The silence coming from UFC women’s flyweight champion Nicco Montano has been noticeable since Valentina Shevchenko made a definitive, gruesome announcement of her 125-pound contendership with a bloody win over Priscila Cachoeira at UFC Belem.
Montano has not acknowledged Shevchenko on social media or in the press since “The Bullet” dispatched Cachoeira in ruthless fashion at UFC Belem then called out the underdog TUF 26 winner in hopes of being Montano’s first title defense. And while Shevchenko has yet to hear an official word from either Montano or the UFC, the former bantamweight title challenger firmly believes her shot at the flyweight strap is the only logical step in the newly-created women’s 125-pound division.
“Let’s see how she will act, because no one has heard [anything] about her, she’s not saying [anything] until now,” Shevchenko said recently on The MMA Hour when asked about Montano. “Let’s see how she responds. But my opinion, if she is holding the belt, she has to defend it. She cannot just escape, and she cannot just find another reason to not fight or fight with another opponent. She cannot do it now. She cannot say that I could not make 125.
“I did fight at 125. I did my job. I did everything. So she just doesn’t have a reason to decline the fight.”
In December, Montano surprised many by stating that she was targeting fellow TUF 26 finalist Sijara Eubanks as her first title defense, and not Shechenko.
Eubanks lost her initial title shot against Montano after suffering complications with her weight cut the day before the season’s finale. Montano reasoned that Eubanks was the most deserving of a second chance because Shechenko and other established UFC contenders had to “show what they can do at ‘25 before getting a chance to fight for a title.”
But now those concerns should be resolved, Shevchenko figures, especially considering the ease with which the 29-year-old Kyrgyzstan native made the 125-pound limit.
“It was totally easy,” Shevchenko said. “I didn’t suffer at all, because with my training camp, I did a little bit of dieting, a little bit of food discipline, and I already was 130 (pounds). For the last day of the weight cut, I had just five pounds, six pounds to cut, and I think it’s totally nothing if compared with the 10-15 pounds that usually fighters cut in the last day. That’s why I was feeling good. I was feeling totally great.
“I never cut for 135, because 135, it’s my normal walk weight. And 125, I just feel like it’s my weight class. It’s very natural for me and I feel in there very comfortable, as strong as I was at 135, but double [as fast].”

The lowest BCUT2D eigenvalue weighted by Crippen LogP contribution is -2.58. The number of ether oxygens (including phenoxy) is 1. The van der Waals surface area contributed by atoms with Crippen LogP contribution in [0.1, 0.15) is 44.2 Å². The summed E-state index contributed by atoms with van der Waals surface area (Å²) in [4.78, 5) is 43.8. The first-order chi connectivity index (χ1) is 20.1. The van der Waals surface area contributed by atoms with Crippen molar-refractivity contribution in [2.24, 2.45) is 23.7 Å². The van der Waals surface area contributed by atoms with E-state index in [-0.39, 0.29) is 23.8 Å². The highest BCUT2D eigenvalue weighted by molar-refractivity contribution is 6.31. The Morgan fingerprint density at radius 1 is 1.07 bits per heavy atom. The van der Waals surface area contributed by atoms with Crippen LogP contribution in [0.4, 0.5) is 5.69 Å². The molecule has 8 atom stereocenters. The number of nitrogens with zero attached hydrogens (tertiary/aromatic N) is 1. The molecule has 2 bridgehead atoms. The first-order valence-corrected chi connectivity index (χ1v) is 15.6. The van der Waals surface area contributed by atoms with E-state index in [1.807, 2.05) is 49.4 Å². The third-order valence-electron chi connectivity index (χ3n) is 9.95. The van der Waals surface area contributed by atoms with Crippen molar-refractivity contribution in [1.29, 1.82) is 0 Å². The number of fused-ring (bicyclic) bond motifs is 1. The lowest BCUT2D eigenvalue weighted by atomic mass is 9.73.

To make matters more impressive, Shevchenko’s debut cut down to 125 pounds went smoothly despite the fact that issues with a lack of hot water in the host hotel in Belem caused several fighters to struggle badly with their weight cuts.
“It affected me in the plan, changing our plans, because I was expecting to do one kind of routine for my weight cutting on the day of the weigh-in,” Shevchenko acknowledged. “But when I figured out that there was no hot water and it would take a few hours to fix it, maybe more, I just realized that I don’t want to just wait and lose my time, and I just put on my sauna suit and went to do my regular training. And it was easy for me because I didn’t (get) tired. Just a little bit change of plans.”
Prior to her drop to 125 pounds, Shevchenko was already considered by many within the sport to be the uncrowned queen of the flyweight division. She captured wins over top bantamweights Holly Holm and Julianna Pena despite her smaller size, and nearly claimed the 135-pound title in a razor-thin split decision loss to UFC champion Amanda Nunes at UFC 215. Shevchenko subsequently proved the chatter surrounding her was justified with a thunderous victory over Cachoeira at UFC Belem, during which Shevchenko won the striking battle by a terrifying margin of 230-3.
So when asked if she thought the comparatively inexperienced Montano was a fighter on her same level, Shevchenko was blunt in her response.
It doesn’t matter.
“She’s holding the belt,” Shevchenko said. “This is everything.”